Sweet Potatoes Flew into Space Aboard Columbia

Article written: 20 Feb , 2009
Updated: 24 Dec , 2015
by

 

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A team of researchers from the Deep South sent sweet potato plants into space, as part of an experiment aimed at providing food for long-term space missions.

Desmond G. Mortley, from the G.W. Carver Agricultural Experiment Station at Alabama’s Tuskegee University, and his colleagues launched the sweet potato cuttings on a five-day mission aboard the space shuttle Columbia, and compared their success to ground-based cuttings at Kennedy Space Center in Florida.

“The intent of the experiment was to study if stem cuttings would be a successful means of propagating plants in space, just as they are on Earth,” said Raymond Wheeler, a study co-author from NASA’s Biological Science Office at the Kennedy Space Center. “The results showed that the cuttings did indeed produce adventitious roots in microgravity, suggesting that cuttings should work well in space settings.”

The sweet potato experiment was flown on Columbia’s July 1999 mission to the Chandra X-Ray Observatory. The study findings were published in the May 2008 issue of the Journal of American Society for Horticultural Science, although a public press release was issued just this week.

Seeds of several crops have been grown in microgravity, but this was the first test for plants grown from cuttings. Cuttings grow roots faster than seeds do, and sweet potato cuttings regenerate very easily. This made them ideal for the study.

According to the study authors, all of the cuttings produced roots and growth was “quite vigorous in both ground-based and flight samples.” Except for a slight browning of some root tips in the flight samples, all of the stem cuttings appeared normal, they added. The roots on the flight cuttings tended to grow in random directions, sometimes perpendicular to the stems. Also, stem cuttings grown in microgravity had more roots and longer roots than ground-based controls.

The next step, Mortley and his colleagues say, will be to experiment over longer space missions to test root cuttings’ ability to grow plants.

Source: Eurekalert and Journal of American Society for Horticultural Science.


12 Responses

  1. robbi says

    Interesting article, perhaps a mission to Mars, near the end of the century, will indeed be possible- a 3 year supply of food, life supply air, from Earth for a crew of 5 would require a store-room the size of a large containers cargo ship!! Of,course,not very efficent!!

  2. Salacious B. Crumb says

    Yeah, but could they have made a sweet potato pie?

    Seriously though. Although not mentioned in the article, I’d assume the plants leaves unlike the roots grew towards the direction of the light from the initial direction of growth (needing photosynthesis to grow) and they were not just sprouting out in random directions.

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  4. Sci-Fi Si says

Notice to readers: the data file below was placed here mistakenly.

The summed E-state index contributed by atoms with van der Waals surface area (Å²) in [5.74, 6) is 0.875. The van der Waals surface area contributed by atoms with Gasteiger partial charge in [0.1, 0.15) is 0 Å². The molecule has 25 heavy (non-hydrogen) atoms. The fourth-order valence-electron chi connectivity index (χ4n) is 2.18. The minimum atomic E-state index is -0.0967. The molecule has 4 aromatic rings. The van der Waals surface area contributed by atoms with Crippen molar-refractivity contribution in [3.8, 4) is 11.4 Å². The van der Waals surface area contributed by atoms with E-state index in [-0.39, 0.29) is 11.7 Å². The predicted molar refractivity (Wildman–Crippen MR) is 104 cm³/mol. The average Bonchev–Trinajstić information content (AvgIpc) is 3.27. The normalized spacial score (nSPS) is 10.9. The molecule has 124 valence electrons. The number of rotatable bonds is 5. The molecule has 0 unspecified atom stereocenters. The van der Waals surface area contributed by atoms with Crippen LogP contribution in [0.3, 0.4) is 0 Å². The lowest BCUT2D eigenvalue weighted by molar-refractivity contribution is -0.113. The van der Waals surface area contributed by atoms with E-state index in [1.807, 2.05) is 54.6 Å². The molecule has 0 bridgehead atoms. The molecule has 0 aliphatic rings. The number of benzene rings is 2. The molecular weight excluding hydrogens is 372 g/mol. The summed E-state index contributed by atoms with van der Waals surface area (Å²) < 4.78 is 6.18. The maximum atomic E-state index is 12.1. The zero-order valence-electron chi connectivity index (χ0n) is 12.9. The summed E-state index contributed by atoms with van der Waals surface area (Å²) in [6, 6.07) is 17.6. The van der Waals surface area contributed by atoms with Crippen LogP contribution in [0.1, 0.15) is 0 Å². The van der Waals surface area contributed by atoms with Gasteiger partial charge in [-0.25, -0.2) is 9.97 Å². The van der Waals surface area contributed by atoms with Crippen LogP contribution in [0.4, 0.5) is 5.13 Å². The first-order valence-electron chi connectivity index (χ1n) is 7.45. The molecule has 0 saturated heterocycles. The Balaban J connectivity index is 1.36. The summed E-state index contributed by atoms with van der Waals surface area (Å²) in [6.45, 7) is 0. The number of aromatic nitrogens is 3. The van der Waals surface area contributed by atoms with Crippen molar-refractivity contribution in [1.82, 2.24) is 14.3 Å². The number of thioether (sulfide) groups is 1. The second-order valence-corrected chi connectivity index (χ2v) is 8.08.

Mashed potato for breakfast, boiled potato for lunch, and a baked potato for supper.

    Sorry, baked potato is off the menu as it’s an inefficient use of energy, so it has been replaced with…. boiled potato!… mmmm nice.

    Haven’t had that to eat since err 4 hours ago.

    🙂

  5. RetardedFishFrog says

    At first glance, that image looked like a bushel of babies.

  6. UNCLEDOUGIE says

    This is the kind of “science” that drives the average Joe Sixpack completely nuts.

    These are some hell-and-gone damn expensive potatos.

  7. Joe Sixpack says

    Give me a little more credit. I like space-age tech as much as the average UT snob-blogger…

  8. Frank Glover says

    “This is the kind of “science” that drives the average Joe Sixpack completely nuts.

    These are some hell-and-gone damn expensive potatos.”

    Then perhaps Joe needs some education. What’s more practical than learning how best to feed yourself, off-Earth? (Oh, that’s right, ‘Joe’ still thinks it’s all tablets, tubes and Tang…) And, being plants, they also trade some CO2 for O2. It also tells us something about plant growth in general, that may have applications down here.

    Remember, they would’ve been damn expensive *squared,* to bring up from Earth as fully grown plants…

  9. robbi says

    All these experiments in trying to grow food in outer space is slowly sinking in (hopefully) to the general public that a round trip to Mars is far more complex and very many other issues must be examined, experimented with before we can be certain if humans can get so far from Earth and return alive.!!
    Hmmm, Sci Fi Si talks about potatoes all the time- if any Irish kept their ancestors receipes for potatoes, that is a gold mine because from cradle to grave, that was the
    entire foodstock (exceptt for the coast where there may be fish) before the 1840s’ potatoe disease and famine killed a high percentage of the population and many migrated to the US and other areas.

  10. bernardz says

    The politicians avoid as much as possible such items that lead to long space missions. They know the cost is going to be high.

    That is why these things only happen ad hoc.

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